The tubers contains n-alkanes, n-alkanols, stigmasterols, sitosterols, campesterol, cholesterol, choline chloride, staychydrine hydrochloride 9.
Plant is grown as a ornamental herb in gardens.
1. Jain, S. K. (1991). Dictionary of Indian folk medicine and ethnobotany. Deep publications.
2. Gangwar, K. K., Deepali, G. R., & Gangwar, R. S. (2010). Ethnomedicinal plant diversity in Kumaun himalaya of Uttarakhand, India. Nature and Science, 8(5), 66-78.
3. Balami, N. P. (2004). Ethnomedicinal uses of plants among the Newar community of Pharping village of Kathmandu District, Nepal. Tribhuvan University Journal, 24(1), 13-19.
4. Verma, H., Lal, V., Pant, K., & Soni, N. (2012). A ethnomedicinal review on Arisaema tortuosum. Int J Adv Pharm Biol Chem, 1, 176-9.
5. Phondani, P. C., Maikhuri, R. K., Rawat, L. S., Farooquee, N. A., Kala, C. P., Vishvakarma, S. R & Saxena, K. G. (2010). Ethnobotanical uses of plants among the Bhotiya tribal communities of Niti Valley in Central Himalaya, India.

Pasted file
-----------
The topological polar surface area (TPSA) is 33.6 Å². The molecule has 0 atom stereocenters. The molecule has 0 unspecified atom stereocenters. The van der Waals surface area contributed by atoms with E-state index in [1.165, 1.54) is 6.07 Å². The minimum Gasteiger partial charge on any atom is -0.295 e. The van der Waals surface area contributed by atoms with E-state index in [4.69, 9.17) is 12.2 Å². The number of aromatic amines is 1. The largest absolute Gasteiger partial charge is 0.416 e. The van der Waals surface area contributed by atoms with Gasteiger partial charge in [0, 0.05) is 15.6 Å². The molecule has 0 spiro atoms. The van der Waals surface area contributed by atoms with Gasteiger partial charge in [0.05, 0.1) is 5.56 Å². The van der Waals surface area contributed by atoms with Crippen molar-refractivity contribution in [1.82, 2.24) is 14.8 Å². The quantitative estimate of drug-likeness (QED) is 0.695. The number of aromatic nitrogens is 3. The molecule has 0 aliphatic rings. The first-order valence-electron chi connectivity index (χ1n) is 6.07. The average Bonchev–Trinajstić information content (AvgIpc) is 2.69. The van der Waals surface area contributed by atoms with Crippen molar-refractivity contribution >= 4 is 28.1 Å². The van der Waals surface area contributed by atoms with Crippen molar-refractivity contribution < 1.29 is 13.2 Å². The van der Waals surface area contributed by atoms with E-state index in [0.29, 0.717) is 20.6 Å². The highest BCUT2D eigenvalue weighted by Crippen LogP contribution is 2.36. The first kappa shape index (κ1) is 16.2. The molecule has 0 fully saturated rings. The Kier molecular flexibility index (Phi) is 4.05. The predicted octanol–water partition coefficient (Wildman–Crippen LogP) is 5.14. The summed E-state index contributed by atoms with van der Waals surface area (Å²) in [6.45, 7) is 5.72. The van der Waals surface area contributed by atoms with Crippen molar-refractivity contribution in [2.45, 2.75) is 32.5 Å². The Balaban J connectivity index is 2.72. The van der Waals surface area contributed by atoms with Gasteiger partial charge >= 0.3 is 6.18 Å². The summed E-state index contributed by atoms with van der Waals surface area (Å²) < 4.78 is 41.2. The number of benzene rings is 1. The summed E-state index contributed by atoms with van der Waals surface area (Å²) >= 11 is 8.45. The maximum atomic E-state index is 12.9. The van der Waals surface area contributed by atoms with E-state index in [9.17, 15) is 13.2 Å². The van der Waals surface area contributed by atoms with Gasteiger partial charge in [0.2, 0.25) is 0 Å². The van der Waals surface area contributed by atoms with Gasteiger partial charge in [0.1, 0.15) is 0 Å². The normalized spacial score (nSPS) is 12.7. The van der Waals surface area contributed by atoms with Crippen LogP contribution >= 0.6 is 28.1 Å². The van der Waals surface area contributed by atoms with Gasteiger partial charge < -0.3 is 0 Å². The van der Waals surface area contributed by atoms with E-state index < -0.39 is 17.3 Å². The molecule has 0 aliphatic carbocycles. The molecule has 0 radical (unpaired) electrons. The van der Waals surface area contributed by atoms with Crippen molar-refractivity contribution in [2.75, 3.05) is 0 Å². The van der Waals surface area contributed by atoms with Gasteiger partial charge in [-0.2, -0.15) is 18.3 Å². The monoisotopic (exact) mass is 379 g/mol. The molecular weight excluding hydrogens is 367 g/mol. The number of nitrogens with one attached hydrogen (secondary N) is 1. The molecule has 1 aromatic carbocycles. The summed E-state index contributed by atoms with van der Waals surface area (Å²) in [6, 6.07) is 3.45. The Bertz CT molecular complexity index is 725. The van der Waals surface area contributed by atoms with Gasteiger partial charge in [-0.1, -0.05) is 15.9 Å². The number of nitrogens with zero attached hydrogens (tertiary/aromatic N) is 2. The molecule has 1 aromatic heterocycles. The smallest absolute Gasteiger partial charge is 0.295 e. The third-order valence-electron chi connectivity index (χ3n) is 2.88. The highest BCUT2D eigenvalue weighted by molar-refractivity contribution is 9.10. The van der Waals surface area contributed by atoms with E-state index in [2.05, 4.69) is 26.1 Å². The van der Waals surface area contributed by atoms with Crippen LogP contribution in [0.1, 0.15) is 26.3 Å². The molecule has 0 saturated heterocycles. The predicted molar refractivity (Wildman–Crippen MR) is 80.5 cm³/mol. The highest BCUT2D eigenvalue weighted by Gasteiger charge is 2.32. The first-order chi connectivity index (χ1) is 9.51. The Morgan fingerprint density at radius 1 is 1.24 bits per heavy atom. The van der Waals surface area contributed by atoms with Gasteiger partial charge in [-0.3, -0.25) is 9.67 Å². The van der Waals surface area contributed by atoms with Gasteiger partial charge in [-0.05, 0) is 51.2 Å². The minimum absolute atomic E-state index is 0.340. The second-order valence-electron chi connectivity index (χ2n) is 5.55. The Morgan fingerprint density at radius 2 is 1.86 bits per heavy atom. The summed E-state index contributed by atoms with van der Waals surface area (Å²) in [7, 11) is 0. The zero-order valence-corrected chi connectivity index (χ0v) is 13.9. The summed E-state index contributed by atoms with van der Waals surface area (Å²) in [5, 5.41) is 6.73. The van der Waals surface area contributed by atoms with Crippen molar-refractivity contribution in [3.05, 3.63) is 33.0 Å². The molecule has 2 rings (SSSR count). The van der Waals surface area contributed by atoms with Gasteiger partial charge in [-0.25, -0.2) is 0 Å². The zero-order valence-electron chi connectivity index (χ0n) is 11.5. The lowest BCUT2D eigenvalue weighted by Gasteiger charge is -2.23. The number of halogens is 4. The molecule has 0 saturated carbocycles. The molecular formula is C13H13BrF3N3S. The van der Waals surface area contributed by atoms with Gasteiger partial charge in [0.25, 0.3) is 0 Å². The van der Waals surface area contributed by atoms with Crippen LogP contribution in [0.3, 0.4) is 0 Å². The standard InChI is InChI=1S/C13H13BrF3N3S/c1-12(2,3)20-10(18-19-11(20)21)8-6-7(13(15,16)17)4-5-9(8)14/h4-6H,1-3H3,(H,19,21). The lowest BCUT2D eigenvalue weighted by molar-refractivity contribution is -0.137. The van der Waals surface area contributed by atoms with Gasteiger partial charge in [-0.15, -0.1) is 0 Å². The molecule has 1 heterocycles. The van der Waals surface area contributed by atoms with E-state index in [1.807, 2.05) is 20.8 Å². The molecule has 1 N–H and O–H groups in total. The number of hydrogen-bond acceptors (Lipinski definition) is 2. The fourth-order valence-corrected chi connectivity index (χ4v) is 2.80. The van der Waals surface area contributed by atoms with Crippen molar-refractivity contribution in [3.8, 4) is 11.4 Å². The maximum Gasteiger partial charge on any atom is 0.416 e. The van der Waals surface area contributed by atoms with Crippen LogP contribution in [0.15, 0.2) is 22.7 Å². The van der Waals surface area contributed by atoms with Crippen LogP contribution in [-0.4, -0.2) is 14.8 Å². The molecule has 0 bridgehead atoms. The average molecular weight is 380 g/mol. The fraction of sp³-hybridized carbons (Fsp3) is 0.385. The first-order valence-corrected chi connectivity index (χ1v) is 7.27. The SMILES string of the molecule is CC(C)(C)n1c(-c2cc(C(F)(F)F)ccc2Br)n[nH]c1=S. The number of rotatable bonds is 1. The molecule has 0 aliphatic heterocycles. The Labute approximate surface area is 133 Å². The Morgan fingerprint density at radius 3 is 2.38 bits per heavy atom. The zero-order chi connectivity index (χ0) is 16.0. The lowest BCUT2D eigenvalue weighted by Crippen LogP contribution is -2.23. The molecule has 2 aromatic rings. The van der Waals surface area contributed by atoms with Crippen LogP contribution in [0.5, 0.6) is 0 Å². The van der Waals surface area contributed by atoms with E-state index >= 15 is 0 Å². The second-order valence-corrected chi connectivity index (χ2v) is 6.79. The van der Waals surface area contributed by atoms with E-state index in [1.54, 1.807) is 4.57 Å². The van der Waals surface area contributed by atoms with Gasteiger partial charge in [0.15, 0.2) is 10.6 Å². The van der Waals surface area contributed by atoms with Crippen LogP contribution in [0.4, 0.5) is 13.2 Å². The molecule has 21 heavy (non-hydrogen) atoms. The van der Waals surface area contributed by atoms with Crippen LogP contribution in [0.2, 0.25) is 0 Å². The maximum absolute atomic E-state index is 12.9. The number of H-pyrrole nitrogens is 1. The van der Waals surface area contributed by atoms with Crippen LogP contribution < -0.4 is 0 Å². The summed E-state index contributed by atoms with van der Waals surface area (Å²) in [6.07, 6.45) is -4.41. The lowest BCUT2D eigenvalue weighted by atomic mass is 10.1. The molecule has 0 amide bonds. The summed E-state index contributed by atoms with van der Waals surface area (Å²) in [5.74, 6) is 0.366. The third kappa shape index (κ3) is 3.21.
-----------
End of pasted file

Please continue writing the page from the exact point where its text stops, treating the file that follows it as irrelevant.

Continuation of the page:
6. Jain, A., Katewa, S. S., Chaudhary, B. L., & Galav, P. (2004). Folk herbal medicines used in birth control and sexual diseases by tribals of southern Rajasthan, India. Journal of ethnopharmacology, 90(1), 171-177.
8. Das, S., Dash, S. K., & Padhy, S. N. (2003). Ethno-medicinal informations from Orissa State, India, A review. Journal of Human Ecology, 14(3), 165-227.
9. Pullaiah, T. ( 2006); Encyclopaedia of world medicinal plants, Volume1, published by Regency T. Publication New Delhi, India, 204